A 30-year-old African American male, with no medical co-morbidities, presented to the emergency department after being involved in a high-speed motor vehicle collision. Radiographic assessment of the pelvis revealed a left obturator dislocation of the femoral head (Figure 1A).Fig 1 Closed reduction was performed successfully in the emergency department. Radiographs and CT scans identified a 25 x 10-mm osteochondral defect of the posterosuperior quadrant of the femoral head near the head-neck junction with an impaction depth of 5 mm. In addition, a small, comminuted, minimally displaced anterior acetabular wall fracture was also identified but was not amenable to fixation (Figures 1A-1B and 2).Fig 2

Surgical Technique
In the operating room, the patient was placed in the right lateral decubitus position. Utilizing a straight lateral incision centered over the greater trochanter, left hip was exposed using a digastric trochanteric osteotomy as previously described by Ganz et al [13]. Direct visualization of the femoral head revealed a comminuted impaction type fracture that was consistent in size and shape with the defect identified on pre-operative imaging studies (25 x 10 mm, thickness: 5 mm) that was located on the posterosuperior weight bearing area near the head-neck junction (Figs 4A-4B). As the impacted chondral surface and underlying bone of the femoral head were not amenable to internal fixation secondary to extensive comminution, it was decided to proceed with excision of the fragments and reconstruction of the residual defect with congruent, structural allograft. An oscillating bone saw, a high-speed bur and a rongeur were used to contour a block of fresh-frozen cadaveric femoral head allograft to match the native articular surface. Once the allograft fragment was appropriately reduced, it was provisionally secured with two .062 in Kirschner (K)-wires (Fig 3C). Fig 3Following confirmation of the reduction using the image intensifier, the graft was secured to the native femoral head with two countersunk 2.7mm cortical lag screws (Fig 3D). The K-wires were removed and the hip joint was reduced. Fluoroscopy confirmed concentric reduction. Range of motion intraoperatively demonstrated a stable and smooth arc of motion with no impingement. The osteotomy was fixated with 3.5 mm cortical screws placed in compression. Following closure of the capsulotomy, the wound was closed in a standard layered fashion.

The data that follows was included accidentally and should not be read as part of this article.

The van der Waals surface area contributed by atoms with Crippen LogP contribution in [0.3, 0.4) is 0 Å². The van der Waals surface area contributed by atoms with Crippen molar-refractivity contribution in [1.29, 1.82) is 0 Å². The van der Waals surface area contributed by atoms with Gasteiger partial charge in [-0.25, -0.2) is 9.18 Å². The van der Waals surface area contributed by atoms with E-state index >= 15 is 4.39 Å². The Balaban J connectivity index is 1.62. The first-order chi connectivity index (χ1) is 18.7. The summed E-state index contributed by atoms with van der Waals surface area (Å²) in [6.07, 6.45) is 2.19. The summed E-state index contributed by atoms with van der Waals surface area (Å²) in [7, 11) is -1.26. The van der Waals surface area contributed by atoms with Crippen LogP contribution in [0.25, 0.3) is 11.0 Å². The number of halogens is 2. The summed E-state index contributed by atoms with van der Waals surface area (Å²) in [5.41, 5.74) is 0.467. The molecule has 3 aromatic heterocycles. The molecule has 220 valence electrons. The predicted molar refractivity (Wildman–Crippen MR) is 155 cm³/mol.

Post-operative radiographs demonstrated an anatomic reconstruction of the articulating surface of the femoral head (Figs. 1C-D). The patient was discharged three days following surgery, after demonstrating safety and compliance with physical therapy as well as all other post-operative instructions. Ambulatory status was restricted to non-weight bearing using two crutches for a period of three months to allow for incorporation of the graft.
The patient returned for follow-up at the eighth postoperative week, having missed his previously scheduled appointments. Despite strict instructions regarding weight bearing, he was ambulating with full weight on the operative extremity, without assistive devices and complaining of minimal pain. The patient endorsed non-compliance with activity restrictions, beginning approximately two weeks after surgery, secondary to a decrease in pain, improved range of motion and his being unable to take additional time off work. Physical exam of the left hip revealed a well-healed incision without clinical signs of post-operative infection. Examination of hip range of motion demonstrated flexion of 0-110°, internal rotation of 15°, external rotation of 20° and abduction of 15°. Radiographs demonstrated maintenance of alignment and congruity of the left hip joint with stable internal fixation of both the graft and trochanteric osteotomy. As the patient had been performing well despite non-compliance with restrictions, his activity was advanced to weight-bearing as tolerated.
At six months post-operatively, the time of last follow-up, the patient endorsed minimal pain, no limitations with regard to his activities of daily living or his ability to perform the duties of his occupation as a manual laborer. The pain was localized primarily to the greater trochanter, which subsequently improved after a local injection of 40mg of triamcinolone acetonide. A Harris Hip Score of 83 was calculated (good = 80-90). Range of motion about the left hip demonstrated 0-120° of flexion/extension, internal rotation of 40°, external rotation of 40°, abduction of 40° and adduction of 30°. Radiographs demonstrated a concentric hip joint with interval healing without evidence of collapse, implant loosening, implant failure or secondary arthritis (Fig 4).Fig 4